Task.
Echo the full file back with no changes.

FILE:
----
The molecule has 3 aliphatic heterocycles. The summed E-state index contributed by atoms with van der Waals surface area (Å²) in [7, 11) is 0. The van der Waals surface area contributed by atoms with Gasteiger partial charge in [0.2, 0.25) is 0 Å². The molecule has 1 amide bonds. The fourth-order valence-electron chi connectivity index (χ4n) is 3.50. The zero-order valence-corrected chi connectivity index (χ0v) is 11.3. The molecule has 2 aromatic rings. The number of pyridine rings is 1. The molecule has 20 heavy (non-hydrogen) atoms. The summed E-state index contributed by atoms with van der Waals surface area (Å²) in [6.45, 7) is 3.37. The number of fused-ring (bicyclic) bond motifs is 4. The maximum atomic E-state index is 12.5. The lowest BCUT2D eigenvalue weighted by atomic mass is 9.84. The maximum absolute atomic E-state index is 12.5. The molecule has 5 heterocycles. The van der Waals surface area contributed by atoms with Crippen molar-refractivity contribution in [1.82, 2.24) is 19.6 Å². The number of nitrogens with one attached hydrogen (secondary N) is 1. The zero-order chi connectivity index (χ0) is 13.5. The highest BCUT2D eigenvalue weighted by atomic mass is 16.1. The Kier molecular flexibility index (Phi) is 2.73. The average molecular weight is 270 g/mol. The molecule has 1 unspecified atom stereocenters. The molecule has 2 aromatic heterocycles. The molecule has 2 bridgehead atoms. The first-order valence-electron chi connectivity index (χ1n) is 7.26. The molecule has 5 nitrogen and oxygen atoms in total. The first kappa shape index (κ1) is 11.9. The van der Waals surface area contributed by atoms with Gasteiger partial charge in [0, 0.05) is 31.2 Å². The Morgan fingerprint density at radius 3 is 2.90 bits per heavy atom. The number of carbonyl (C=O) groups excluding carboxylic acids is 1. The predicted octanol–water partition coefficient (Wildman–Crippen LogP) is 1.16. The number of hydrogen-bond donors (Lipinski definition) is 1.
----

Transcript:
The molecule has 3 aliphatic heterocycles. The summed E-state index contributed by atoms with van der Waals surface area (Å²) in [7, 11) is 0. The van der Waals surface area contributed by atoms with Gasteiger partial charge in [0.2, 0.25) is 0 Å². The molecule has 1 amide bonds. The fourth-order valence-electron chi connectivity index (χ4n) is 3.50. The zero-order valence-corrected chi connectivity index (χ0v) is 11.3. The molecule has 2 aromatic rings. The number of pyridine rings is 1. The molecule has 20 heavy (non-hydrogen) atoms. The summed E-state index contributed by atoms with van der Waals surface area (Å²) in [6.45, 7) is 3.37. The number of fused-ring (bicyclic) bond motifs is 4. The maximum atomic E-state index is 12.5. The lowest BCUT2D eigenvalue weighted by atomic mass is 9.84. The maximum absolute atomic E-state index is 12.5. The molecule has 5 heterocycles. The van der Waals surface area contributed by atoms with Crippen molar-refractivity contribution in [1.82, 2.24) is 19.6 Å². The number of nitrogens with one attached hydrogen (secondary N) is 1. The zero-order chi connectivity index (χ0) is 13.5. The highest BCUT2D eigenvalue weighted by atomic mass is 16.1. The Kier molecular flexibility index (Phi) is 2.73. The average molecular weight is 270 g/mol. The molecule has 1 unspecified atom stereocenters. The molecule has 2 aromatic heterocycles. The molecule has 2 bridgehead atoms. The first-order valence-electron chi connectivity index (χ1n) is 7.26. The molecule has 5 nitrogen and oxygen atoms in total. The first kappa shape index (κ1) is 11.9. The van der Waals surface area contributed by atoms with Gasteiger partial charge in [0, 0.05) is 31.2 Å². The Morgan fingerprint density at radius 3 is 2.90 bits per heavy atom. The number of carbonyl (C=O) groups excluding carboxylic acids is 1. The predicted octanol–water partition coefficient (Wildman–Crippen LogP) is 1.16. The number of hydrogen-bond donors (Lipinski definition) is 1.